The COUNTIF function is used in Google Sheets to count cells *if* their values meet a specified condition. Think of this function as a combination of COUNT and IF.

π‘ Use the COUNTIFS function if you have more than one criterion.

Get your copy of these examples in a live Google Sheet.

Contents

## Purpose

This function returns the number of cells that meet a specified criterion in a data set.

## Syntax

`=COUNTIF(range, criterion)`

`range`

β The value or range to consider while counting.`criterion`

β The condition tested against each cell in the`range`

.

## Similar Functions

COUNT – Count the numeric values in a data set

COUNTA – Count the non-blank values in a data set

COUNTIF – Count the cells that match a criterion

COUNTIFS – Count the cells that match multiple criteria

COUNTUNIQUE – Count the unique values

COUNTUNIQUEIFS – Count the unique values that meet multiple criteria

COUNTBLANK – Count the blank cells

## Video Tutorial

## Examples

### Example 1 β Greater Than An Amount

First, we will count all of the cells in `A2:A5`

that contain a value greater than `37`

. Counting numbers is a straightforward use of the function.

The function counts three of the four numbers. Notice the quotes around `">=37"`

. Even though `37`

is not a Text value, the COUNTIF function requires quotes around the condition. Typically quotes are only used in spreadsheet formulas when referring to text. Read more about this inconsistency here.

### Example 2 β Before a Certain Date

Next, let’s look at counting dates before a point in time.

Here we are using `"<2/23/2022"`

to specify all dates before February 23, 2022, which is `2` of the 4 dates.

What about data types other than numbers?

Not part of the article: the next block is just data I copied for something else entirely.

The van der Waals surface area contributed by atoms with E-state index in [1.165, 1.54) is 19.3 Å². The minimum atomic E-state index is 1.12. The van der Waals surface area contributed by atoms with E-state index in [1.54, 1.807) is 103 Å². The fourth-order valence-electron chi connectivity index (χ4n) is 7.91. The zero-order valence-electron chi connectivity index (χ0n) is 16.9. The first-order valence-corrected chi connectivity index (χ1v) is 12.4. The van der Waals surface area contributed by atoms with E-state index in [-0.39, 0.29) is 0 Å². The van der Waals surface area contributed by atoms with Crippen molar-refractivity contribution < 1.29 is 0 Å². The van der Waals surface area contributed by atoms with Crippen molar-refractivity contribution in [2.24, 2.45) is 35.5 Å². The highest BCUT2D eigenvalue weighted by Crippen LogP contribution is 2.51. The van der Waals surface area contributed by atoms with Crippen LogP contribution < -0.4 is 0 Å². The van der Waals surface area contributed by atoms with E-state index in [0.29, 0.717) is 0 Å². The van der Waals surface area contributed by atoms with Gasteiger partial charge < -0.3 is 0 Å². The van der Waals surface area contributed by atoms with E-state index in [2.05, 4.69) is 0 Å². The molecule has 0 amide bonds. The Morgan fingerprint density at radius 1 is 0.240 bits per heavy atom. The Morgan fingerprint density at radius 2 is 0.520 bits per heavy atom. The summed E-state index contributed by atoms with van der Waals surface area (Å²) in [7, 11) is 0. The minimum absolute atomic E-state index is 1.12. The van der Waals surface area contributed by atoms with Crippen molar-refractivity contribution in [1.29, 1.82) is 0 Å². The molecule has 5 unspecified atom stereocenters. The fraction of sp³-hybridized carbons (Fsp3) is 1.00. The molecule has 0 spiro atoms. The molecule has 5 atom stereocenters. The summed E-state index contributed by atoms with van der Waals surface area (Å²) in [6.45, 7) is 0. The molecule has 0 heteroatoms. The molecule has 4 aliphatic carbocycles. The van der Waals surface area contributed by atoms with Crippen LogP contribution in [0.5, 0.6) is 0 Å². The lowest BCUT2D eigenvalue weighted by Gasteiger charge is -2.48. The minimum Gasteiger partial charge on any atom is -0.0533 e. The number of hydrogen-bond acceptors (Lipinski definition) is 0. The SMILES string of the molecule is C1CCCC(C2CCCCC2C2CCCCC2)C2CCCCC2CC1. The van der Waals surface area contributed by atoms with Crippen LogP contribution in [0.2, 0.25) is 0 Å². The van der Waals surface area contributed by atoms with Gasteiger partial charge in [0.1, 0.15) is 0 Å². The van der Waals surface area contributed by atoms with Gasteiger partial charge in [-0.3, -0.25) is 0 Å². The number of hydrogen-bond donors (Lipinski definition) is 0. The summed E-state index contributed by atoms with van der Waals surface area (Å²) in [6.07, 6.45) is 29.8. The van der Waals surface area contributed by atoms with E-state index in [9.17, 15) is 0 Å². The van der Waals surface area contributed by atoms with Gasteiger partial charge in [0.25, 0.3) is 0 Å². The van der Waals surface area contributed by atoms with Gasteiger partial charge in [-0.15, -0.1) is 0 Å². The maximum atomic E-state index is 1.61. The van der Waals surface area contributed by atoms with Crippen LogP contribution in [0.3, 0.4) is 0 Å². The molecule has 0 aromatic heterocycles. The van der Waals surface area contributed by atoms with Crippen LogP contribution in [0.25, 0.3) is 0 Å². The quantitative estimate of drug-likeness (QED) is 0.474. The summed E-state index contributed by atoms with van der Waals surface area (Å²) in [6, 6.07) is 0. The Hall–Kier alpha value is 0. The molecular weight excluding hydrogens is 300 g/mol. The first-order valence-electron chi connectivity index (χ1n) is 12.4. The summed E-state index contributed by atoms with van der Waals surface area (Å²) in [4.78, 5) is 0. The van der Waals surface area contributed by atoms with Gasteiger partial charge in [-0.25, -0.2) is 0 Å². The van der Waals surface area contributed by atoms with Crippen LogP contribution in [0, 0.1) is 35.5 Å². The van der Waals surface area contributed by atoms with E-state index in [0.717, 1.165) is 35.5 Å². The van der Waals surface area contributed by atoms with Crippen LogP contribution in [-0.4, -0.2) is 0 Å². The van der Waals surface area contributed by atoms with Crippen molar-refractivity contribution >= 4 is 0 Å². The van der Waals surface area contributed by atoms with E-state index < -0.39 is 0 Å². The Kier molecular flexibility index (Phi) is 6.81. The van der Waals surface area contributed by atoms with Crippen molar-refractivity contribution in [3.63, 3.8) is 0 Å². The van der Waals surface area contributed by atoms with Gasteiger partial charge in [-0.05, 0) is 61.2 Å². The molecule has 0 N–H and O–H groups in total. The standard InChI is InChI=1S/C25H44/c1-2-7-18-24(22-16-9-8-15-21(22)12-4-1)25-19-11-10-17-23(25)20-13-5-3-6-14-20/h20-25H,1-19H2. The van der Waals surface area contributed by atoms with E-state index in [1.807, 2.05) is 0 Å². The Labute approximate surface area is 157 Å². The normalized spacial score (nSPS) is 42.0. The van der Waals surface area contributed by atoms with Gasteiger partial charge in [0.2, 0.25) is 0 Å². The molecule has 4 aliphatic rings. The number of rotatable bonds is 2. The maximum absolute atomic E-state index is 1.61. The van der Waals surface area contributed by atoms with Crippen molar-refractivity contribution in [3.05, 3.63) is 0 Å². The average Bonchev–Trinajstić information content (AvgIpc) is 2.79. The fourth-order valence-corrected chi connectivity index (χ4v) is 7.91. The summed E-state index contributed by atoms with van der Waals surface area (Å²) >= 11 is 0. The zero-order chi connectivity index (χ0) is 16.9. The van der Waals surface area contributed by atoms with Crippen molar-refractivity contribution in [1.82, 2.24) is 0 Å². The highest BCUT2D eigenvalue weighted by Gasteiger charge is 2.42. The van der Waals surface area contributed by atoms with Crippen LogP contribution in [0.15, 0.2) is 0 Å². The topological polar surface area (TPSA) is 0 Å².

## Insert Math Symbols (Add-On)

### Example 3 β Is A Certain Word

COUNTIF can also match text values.

Here we count all cells that contain the string `"Sunny"`

and only that string. Notice that we use quotes in this function normally, as they should always surround strings.

### Example 4 β Contains A Certain Word (And Maybe Others)

In addition to completely matching a string, you can use wildcards for partial matches.

Wildcards can represent different characters in Google Sheets. An asterisk (*) is any number of characters, a question mark (?) is any single character, and the tiled (~) escapes the asterisk or question mark, which tells Google Sheets to interpret it literally. In the formula above, we are looking for any string of characters that ends with the string `Sunny`

.

### Example 5 – Is True

COUNTIF can also deal with boolean values.

Boolean values are either TRUE or FALSE. The value can be typed into a cell, the result of a check box, or the output of a function. Since boolean values are not text, you do not surround them with quotes.

### Example 6 – Is Blank

There may be times when you want to count empty cells. You can do this by using quotes with nothing in between. Be sure not to use a space between the quotes, and be aware that invisible characters (AKA non-printing) are not blanks.

### Example 7 – Is Not Equal To

The last example is counting everything except a specified value.

In this case, we are counting all values except for those equal to `42`

.

### Live Examples in Sheets

Go to this spreadsheet for examples of the COUNTIF functions shown above that you can study and use anywhere you want.

## Notes

- Comparison operators such as
`>`

,`<`

,`=`

must be enclosed in quotes like “`>45`

“. - Don’t enclose cell references in quotes.
- If you are combining comparison operators and cell references, use an ampersand (
`&`

) to join them like`A1&">45"`

.

- If you are combining comparison operators and cell references, use an ampersand (
- The text must be in quotation marks, such as
`βNorthβ`

- Text strings can contain wildcard characters
`?`

and`*`

. The`*`

matches any characters and`?`

matches any one character.`*apple`

would match green apple and red apple.`Do?`

would match dog and dot.